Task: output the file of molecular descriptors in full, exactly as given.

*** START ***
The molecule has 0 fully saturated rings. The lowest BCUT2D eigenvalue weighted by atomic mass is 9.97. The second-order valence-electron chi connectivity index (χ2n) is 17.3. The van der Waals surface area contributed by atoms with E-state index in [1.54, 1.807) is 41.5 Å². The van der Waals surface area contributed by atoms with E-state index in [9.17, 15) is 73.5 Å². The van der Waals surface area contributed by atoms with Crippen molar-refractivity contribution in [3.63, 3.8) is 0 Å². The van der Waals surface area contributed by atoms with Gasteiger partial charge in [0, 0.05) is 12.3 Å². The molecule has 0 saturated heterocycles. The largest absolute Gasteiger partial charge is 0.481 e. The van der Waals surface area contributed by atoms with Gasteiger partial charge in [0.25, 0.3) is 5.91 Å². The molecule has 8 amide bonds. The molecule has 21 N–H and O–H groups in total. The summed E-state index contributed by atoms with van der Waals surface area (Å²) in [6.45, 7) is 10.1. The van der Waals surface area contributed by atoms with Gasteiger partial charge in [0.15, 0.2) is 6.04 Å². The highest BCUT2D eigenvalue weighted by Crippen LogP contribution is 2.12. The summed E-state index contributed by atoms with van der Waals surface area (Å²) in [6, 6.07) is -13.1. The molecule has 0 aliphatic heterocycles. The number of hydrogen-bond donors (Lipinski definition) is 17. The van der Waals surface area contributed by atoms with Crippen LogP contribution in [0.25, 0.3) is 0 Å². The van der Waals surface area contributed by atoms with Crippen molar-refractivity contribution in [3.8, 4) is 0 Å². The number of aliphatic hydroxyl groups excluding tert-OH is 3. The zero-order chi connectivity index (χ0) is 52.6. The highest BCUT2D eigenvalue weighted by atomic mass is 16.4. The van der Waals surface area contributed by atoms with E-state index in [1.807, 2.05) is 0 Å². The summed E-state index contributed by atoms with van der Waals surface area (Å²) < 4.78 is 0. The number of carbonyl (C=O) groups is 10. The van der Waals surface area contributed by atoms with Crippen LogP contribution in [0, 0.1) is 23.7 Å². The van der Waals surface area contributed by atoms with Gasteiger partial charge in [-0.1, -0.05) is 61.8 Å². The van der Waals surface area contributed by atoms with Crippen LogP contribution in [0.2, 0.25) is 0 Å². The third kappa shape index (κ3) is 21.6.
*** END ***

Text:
The molecule has 0 fully saturated rings. The lowest BCUT2D eigenvalue weighted by atomic mass is 9.97. The second-order valence-electron chi connectivity index (χ2n) is 17.3. The van der Waals surface area contributed by atoms with E-state index in [1.54, 1.807) is 41.5 Å². The van der Waals surface area contributed by atoms with E-state index in [9.17, 15) is 73.5 Å². The van der Waals surface area contributed by atoms with Crippen molar-refractivity contribution in [3.63, 3.8) is 0 Å². The van der Waals surface area contributed by atoms with Gasteiger partial charge in [0, 0.05) is 12.3 Å². The molecule has 0 saturated heterocycles. The largest absolute Gasteiger partial charge is 0.481 e. The van der Waals surface area contributed by atoms with Gasteiger partial charge in [0.25, 0.3) is 5.91 Å². The molecule has 8 amide bonds. The molecule has 21 N–H and O–H groups in total. The summed E-state index contributed by atoms with van der Waals surface area (Å²) in [6.45, 7) is 10.1. The van der Waals surface area contributed by atoms with Gasteiger partial charge in [0.15, 0.2) is 6.04 Å². The highest BCUT2D eigenvalue weighted by Crippen LogP contribution is 2.12. The summed E-state index contributed by atoms with van der Waals surface area (Å²) in [6, 6.07) is -13.1. The molecule has 0 aliphatic heterocycles. The number of hydrogen-bond donors (Lipinski definition) is 17. The van der Waals surface area contributed by atoms with Crippen LogP contribution in [0.25, 0.3) is 0 Å². The van der Waals surface area contributed by atoms with Crippen molar-refractivity contribution in [3.8, 4) is 0 Å². The number of aliphatic hydroxyl groups excluding tert-OH is 3. The zero-order chi connectivity index (χ0) is 52.6. The highest BCUT2D eigenvalue weighted by atomic mass is 16.4. The van der Waals surface area contributed by atoms with E-state index in [1.807, 2.05) is 0 Å². The summed E-state index contributed by atoms with van der Waals surface area (Å²) < 4.78 is 0. The number of carbonyl (C=O) groups is 10. The van der Waals surface area contributed by atoms with Crippen LogP contribution in [0, 0.1) is 23.7 Å². The van der Waals surface area contributed by atoms with Gasteiger partial charge in [-0.1, -0.05) is 61.8 Å². The van der Waals surface area contributed by atoms with Crippen LogP contribution in [0.2, 0.25) is 0 Å². The third kappa shape index (κ3) is 21.6.